Alone Stands She Falling | ©Susan Mary Gratwick

This is a ‘What am I?’ painting and is just showing a physicality, and this one wonders what she is doing and where she is going.

‘Fish or Snake? That is the question, whether ’tis./Stasis’ | © Susan Mary Gratwick

Again, she is wondering what to do…

‘Whether ’tis nobler in the mind to suffer
The slings and arrows of outrageous fortune,
Or to take arms against a sea of troubles,
And by opposing end them?’

I think that the fish represents Christian ethics and values and the snake, knowledge.

I look at the world today, at our cultural values, codes of ethics and the confusion therein. There seems to be a criss-crossing of multitudinous interconnections, inferences, influences, and so very much history and I wonder about it all.

Review: Terence Wilde & Harrison Moore, ‘Shared Insight’

Screen printed t-shirt by Terence Wilde and Harrison Moore. More images and video, below.

Six months ago, artists Terence Wilde and Harrison Moore had never met. Harrison was, and still is, a third year Fine Art student at Central Saint Martins. Terence was, and still is, an established artist and art and textiles instructor at Bethlem Royal Hospital.

Six months later we have arrived at June. Terence and Harrison, together, have produced an impressive range of collaborative work, amassed many hours of filmed discussion and pushed personal boundaries to develop new approaches and methods of working.

Their meeting was the initiative of Outside In, who selected Terence and Harrison to work together on a four month residency, located at Free Space Gallery in Kentish Town, and Central Saint Martins in King’s Cross.

Together, the pair disseminated what it means to be artists working in contemporary London, arriving at their ultimate outcome by going on the creative journey itself. Their collaborative residency culminated in an two-floor exhibition at Free Space Gallery. The exhibition demonstrated their working methods, films, scripts, photographs, modified t-shirts and artworks created during their four months together.

Back in January, prior to the residency, I met Terence at the Tate Modern to discuss an upcoming Mental Spaghetti exhibition he took part in. He’d just been given the news that he would be awarded the residency opportunity. It was a lot to digest, he was excited and apprehensive, worried whether he would live up to the opportunity, and work well with the other artist involved.

The next time I saw Terence, he had met Harrison, and discovered that not only did they get on well, but Harrison had much the same worries as Terence, in relation to their place in art, and how the residency, and working together, would go.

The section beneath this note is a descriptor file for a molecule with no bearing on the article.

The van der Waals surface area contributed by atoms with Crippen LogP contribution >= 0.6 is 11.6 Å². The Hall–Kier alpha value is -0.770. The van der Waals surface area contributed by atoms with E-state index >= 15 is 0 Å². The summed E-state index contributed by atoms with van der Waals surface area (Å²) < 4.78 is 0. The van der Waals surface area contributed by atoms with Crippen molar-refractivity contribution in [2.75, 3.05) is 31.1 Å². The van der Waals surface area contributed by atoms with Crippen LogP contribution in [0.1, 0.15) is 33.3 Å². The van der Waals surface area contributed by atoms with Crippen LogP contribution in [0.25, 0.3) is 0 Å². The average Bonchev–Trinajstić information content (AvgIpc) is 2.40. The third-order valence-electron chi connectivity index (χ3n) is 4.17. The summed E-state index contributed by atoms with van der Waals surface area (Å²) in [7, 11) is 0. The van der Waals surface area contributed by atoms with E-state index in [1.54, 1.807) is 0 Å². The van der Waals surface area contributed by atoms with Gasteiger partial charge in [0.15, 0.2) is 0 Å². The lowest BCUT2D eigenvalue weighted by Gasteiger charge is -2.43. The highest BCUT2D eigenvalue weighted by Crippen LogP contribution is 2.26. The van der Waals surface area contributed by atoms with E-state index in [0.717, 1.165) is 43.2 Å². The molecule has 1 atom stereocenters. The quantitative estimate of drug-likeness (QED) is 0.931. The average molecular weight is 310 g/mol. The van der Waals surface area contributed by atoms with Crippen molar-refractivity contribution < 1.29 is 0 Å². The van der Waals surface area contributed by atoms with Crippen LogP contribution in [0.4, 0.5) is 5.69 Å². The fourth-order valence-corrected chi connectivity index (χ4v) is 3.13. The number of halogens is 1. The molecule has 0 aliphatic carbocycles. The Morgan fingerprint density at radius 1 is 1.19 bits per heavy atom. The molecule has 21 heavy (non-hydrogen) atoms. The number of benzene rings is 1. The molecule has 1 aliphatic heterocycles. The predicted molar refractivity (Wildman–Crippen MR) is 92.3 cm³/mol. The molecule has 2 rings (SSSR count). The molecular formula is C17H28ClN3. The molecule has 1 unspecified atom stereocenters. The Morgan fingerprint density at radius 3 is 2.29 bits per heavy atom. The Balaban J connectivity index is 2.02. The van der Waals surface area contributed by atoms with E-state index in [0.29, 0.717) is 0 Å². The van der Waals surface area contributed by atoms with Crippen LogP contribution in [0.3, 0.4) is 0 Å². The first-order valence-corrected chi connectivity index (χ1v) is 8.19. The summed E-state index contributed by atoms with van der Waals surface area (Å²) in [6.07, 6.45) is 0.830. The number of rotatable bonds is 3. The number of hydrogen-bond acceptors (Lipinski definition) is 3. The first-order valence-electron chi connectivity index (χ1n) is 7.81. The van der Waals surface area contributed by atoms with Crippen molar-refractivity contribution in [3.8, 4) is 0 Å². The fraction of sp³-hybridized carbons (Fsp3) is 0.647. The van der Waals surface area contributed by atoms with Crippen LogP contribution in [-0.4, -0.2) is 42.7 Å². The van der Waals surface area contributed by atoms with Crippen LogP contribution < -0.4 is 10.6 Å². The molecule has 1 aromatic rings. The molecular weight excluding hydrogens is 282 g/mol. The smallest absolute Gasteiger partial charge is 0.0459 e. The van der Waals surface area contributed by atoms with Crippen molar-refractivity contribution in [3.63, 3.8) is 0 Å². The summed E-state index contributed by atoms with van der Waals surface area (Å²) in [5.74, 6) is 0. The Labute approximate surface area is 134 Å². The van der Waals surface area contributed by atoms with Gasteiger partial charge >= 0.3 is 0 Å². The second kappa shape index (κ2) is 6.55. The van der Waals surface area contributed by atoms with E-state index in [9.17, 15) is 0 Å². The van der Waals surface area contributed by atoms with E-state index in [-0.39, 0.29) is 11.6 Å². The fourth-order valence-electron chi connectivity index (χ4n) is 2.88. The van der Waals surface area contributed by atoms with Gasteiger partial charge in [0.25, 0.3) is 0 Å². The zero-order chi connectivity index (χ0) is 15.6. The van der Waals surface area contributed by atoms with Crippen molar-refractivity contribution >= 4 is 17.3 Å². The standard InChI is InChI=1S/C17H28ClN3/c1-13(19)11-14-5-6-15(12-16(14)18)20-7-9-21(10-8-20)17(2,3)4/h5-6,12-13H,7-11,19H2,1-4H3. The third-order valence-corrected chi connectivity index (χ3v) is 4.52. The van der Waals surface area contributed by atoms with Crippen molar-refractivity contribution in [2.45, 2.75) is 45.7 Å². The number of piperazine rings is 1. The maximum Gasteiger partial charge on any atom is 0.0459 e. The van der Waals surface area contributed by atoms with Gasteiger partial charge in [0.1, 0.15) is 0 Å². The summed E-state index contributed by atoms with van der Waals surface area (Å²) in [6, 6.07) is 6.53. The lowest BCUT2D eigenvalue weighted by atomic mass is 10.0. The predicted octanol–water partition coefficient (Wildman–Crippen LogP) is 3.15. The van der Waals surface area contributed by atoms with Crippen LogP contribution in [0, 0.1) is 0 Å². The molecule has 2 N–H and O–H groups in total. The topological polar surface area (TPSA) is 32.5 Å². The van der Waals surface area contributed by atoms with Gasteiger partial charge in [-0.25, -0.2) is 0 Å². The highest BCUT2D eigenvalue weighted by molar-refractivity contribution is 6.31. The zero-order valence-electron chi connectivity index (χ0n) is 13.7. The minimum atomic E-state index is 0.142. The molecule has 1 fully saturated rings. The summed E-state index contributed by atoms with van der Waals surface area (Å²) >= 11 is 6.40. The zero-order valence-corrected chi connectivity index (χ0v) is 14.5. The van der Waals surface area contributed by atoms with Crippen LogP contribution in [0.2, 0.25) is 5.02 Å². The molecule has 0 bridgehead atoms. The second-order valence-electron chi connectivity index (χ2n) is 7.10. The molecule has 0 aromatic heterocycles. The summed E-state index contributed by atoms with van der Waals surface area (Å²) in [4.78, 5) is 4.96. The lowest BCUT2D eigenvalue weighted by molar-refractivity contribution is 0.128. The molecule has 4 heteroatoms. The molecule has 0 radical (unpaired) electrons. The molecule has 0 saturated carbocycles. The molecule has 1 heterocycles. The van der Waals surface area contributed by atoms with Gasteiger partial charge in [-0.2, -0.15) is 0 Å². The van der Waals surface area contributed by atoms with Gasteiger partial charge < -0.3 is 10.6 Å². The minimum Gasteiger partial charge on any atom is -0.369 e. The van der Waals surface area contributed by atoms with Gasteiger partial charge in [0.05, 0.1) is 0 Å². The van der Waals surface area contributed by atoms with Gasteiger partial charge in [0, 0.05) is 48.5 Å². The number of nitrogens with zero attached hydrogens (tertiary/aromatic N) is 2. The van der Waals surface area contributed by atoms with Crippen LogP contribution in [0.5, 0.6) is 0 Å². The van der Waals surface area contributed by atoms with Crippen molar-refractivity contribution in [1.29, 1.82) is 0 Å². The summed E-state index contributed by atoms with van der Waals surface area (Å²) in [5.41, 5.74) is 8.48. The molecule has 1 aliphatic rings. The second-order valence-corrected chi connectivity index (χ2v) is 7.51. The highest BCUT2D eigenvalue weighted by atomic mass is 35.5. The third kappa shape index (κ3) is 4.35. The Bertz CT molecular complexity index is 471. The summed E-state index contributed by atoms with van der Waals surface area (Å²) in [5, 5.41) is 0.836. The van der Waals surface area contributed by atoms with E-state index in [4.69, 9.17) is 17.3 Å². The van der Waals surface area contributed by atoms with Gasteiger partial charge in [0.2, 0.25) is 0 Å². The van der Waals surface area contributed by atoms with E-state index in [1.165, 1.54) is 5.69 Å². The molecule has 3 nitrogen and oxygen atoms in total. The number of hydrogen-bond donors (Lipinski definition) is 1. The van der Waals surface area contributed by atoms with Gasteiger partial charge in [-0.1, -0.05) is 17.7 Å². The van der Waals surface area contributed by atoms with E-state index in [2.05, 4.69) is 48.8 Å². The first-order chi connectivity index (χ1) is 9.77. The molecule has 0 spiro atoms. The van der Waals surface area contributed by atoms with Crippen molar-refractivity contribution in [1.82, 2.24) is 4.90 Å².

Being given this opportunity, offering great potential, to explore and create, knowing that at the same time it will expose more of who we are, would make anyone nervous. Adding to the mix, a collaboration with someone, who, at the point of entry, is a stranger, to lay everything bare and work together, both responsible for the outcome, is without a doubt daunting proposition.

That was the beauty of this collaboration – documenting and sharing feelings of of identity and sense of self that we all feel, but often think we don’t have the license to express. That we must only succeed and absolutely not show any misgivings about our process.

I found the confessional side of Terence and Harrison’s process so profound; the majority of their intimate discussions based on life experience, such as love, loss, mental states and identity, so accessible to all of us, as vulnerable as we are underneath, in comparison to the considered image of who we are, that we present on the outside. An armour of sorts.

Terence and Harrison had produced, quite organically, through their discussions and discovery of each other, soundbites, slogans and ideas that allowed a pointed insight to the human condition. It was entirely human – inquisitive, touching, indecisive, self-assured, self-doubting, playful and serious.

I hope to see more from Terence and Harrison, working together, although not physically together at the residency any more. They have a collaborative blog, which I hope they will keep updating, now that they have moved on to new projects. To see more of their work, please take a look at their websites: Terence Wilde & Harrison Moore.

Background to the residency

“In 2014 Outside In worked with the University of Chichester to pair an Outside In artist with an MA Fine Art student to see how they could learn from each other in both life and in artistic practice.
Such a fruitful relationship occurred that Outside In wanted to replicate it with other university students and Outside In artists. The Kentish Town Health Centre approached Outside In about the possibility of a residency, and Outside In then approached Central Saint Martins to be part of the collaboration.
Proposals were received from both current and alumni students from the Fine Art Department. Harrison and Terence have got on really well, worked across many new disciplines and have developed their own artistic practice and ways of thinking. It seems that both artists will be leaving the process in a better mind set, but also as friends.”
Outside In